We express our sympathy and support for those who have lost loved ones, suffered injury as a result of the fires and the terrible air pollution, those whose homes and livelihoods have been affected, and the many in our community who have seen places that they love and cherish and have fought to protect destroyed by flames, perhaps forever.
We particularly acknowledge the suffering and anguish of traditional owners, custodians of country confronted by the impact of these unprecedented fires on their land.
We acknowledge with gratitude and admiration the work, paid and unpaid, of firefighters, emergency services, government agencies and charities, wildlife carers and many others in providing assistance and support during and after the fires.
“A Rural Fire Service volunteer told me that it’s most effective to fight a fire from burned ground. That will have to be our rallying cry from now on Down Under. Our beloved world is being transformed around us, and to hold those responsible to account, we must move past the flames and into the ashes.” – Georgina Woods, Earth Island Journal
As the climate crisis unfolds and our landscape is transformed, the crisis in accountability becomes all the more stark.
Now more than ever we need effective leadership and a strong commitment to tackling the causes of climate change, by rapidly reducing our emissions and our reliance on fossil fuels. The fact the fires have forced our national political leaders to acknowledge, reluctantly, climate change is a cause for some optimism, but also emphasises the massive chasm between the reality faced by the planet and the vacuousness and inadequacy of current action.
The fires have brought unprecedented destruction, and will see important places and probably species lost forever. Communities have been destroyed and will never be the same. This changed world will mean some of our work will change, and our priorities will need to be revisited.
At the same time, so much of the work we were already doing has an increased urgency now, whether that’s holding governments and corporations to account for the urgent task of reducing emissions, pushing for nature laws that work, or supporting communities harmed by pollution. Working now from “burned ground”, we need to redouble our efforts.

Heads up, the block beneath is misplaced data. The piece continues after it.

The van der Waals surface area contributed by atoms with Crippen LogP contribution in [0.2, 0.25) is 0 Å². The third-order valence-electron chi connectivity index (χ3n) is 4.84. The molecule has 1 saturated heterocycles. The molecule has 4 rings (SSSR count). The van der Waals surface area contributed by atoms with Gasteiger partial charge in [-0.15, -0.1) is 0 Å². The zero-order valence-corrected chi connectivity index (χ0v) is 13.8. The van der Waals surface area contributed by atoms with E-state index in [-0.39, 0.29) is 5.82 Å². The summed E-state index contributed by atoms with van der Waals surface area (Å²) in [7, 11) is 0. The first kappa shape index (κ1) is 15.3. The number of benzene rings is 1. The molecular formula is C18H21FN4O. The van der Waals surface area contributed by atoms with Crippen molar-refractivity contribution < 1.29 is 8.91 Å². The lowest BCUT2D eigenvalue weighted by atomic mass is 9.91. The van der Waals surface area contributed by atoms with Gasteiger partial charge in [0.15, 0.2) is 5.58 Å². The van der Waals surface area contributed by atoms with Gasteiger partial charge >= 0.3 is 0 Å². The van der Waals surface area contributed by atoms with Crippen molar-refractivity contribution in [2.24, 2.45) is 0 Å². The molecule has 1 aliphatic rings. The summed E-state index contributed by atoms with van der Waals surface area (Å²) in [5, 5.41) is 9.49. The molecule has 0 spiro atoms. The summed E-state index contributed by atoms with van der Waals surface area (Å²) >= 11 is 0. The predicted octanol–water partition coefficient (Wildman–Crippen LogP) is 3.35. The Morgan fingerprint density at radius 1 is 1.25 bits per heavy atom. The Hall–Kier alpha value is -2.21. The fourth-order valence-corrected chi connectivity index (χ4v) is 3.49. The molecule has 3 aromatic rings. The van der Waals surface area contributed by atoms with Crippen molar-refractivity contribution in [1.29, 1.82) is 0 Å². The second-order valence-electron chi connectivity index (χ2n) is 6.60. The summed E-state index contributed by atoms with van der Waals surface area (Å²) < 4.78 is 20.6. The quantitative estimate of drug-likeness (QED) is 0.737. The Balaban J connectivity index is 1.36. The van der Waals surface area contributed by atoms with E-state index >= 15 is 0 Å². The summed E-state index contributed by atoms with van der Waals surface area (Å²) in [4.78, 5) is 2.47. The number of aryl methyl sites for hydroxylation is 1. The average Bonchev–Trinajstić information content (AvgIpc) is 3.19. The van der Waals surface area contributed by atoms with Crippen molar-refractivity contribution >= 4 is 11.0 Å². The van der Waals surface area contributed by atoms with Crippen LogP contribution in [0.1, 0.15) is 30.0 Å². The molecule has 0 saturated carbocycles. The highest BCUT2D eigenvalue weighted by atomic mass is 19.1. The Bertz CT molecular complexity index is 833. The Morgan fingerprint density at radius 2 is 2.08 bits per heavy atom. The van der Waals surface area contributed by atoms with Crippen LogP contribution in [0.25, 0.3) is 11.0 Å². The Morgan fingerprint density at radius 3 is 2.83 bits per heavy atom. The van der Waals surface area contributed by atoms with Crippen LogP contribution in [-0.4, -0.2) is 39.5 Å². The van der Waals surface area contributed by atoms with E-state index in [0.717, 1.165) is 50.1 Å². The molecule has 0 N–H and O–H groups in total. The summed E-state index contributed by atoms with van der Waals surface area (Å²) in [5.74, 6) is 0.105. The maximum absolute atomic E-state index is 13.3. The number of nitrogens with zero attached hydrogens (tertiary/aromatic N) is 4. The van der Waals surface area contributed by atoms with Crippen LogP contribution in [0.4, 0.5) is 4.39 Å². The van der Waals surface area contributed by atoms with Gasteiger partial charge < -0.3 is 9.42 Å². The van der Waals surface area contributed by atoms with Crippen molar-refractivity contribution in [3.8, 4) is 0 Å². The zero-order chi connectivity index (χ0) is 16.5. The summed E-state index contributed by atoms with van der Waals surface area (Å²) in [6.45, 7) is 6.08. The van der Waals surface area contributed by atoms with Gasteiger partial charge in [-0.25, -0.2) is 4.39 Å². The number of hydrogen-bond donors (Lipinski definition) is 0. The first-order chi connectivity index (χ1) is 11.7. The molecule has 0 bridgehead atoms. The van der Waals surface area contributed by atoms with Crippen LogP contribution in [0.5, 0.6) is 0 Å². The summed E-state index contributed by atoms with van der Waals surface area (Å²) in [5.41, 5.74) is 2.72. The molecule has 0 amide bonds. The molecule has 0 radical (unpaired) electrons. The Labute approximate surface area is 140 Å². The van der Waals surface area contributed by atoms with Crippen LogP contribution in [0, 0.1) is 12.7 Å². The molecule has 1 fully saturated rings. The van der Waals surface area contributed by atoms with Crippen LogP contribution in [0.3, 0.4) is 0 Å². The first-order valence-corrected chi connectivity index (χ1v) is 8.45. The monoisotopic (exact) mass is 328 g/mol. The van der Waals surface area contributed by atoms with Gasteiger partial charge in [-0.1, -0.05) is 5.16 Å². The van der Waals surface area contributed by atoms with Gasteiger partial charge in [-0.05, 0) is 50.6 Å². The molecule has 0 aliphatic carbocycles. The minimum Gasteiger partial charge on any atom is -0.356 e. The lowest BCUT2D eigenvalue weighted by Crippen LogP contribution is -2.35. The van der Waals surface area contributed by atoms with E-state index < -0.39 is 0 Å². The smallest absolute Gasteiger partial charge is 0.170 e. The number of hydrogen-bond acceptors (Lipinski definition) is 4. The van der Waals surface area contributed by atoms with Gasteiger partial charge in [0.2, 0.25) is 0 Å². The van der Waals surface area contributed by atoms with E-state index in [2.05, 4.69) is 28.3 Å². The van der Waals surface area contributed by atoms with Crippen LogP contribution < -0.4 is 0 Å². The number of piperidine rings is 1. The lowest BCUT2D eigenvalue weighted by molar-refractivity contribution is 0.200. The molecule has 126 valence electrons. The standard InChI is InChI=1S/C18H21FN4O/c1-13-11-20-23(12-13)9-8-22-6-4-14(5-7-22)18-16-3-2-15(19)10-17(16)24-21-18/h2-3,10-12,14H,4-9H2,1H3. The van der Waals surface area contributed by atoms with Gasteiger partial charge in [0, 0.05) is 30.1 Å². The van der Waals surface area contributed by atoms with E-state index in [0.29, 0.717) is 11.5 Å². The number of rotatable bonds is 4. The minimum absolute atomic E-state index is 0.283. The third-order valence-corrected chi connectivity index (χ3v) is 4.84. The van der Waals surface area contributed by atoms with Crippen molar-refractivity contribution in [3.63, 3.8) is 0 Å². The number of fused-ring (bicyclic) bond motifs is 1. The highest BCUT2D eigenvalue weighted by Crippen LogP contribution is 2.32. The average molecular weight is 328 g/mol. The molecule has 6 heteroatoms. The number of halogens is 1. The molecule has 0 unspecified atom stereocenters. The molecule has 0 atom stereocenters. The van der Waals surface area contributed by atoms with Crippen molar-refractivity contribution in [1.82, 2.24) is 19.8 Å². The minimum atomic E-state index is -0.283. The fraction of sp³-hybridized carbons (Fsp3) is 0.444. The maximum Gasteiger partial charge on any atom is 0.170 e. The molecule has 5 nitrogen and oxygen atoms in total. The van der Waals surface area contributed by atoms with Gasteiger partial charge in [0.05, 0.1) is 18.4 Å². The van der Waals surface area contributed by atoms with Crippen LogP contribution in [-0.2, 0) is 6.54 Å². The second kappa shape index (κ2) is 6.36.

The work ahead
Right now, and in the coming weeks the team at EJA will be working to:
- Provide legal support to community groups working to protect forest habitat, so our threatened species have somewhere to live.
- Advocate for state governments to take much greater action on air pollution, in light of the bushfire smoke. We may not be able to stop smoke from bushfires affecting millions of people, but governments can significantly reduce other pollution sources such as coal-fired power stations, which would make the bushfire smoke less toxic and decrease the overall pollution load that people are exposed to throughout the year.
- Make sure the federal government’s review of the EPBC Act, which is happening now, fully takes account of the bushfire crisis, the impact on threatened species and habitat, the ongoing impacts of climate change on our natural environment and the need to urgently reduce Australia’s greenhouse gas emissions.
- Use all the legal tools at our disposal to hold the federal government to account for their complete lack of action on climate change.
And much more…
What can you do to help?
- Legal support for bushfire victims. If we can help, contact us. For assistance with insurance, social security and other legal matters contact Disaster Legal Help. Lawyers and legal practices wanting to contribute can do so through Justice Connect.
- Provide financial support – with so many requests for support it can be difficult to know where to direct donations. The Australian Communities Foundation is a good source of information.
- Support Environmental Justice Australia’s work supporting community groups and citizen scientists concerned about continued logging in threatened species habitats. With so much of Victoria’s forests destroyed by this summer’s fires, protecting the habitat which remains has become even more urgent.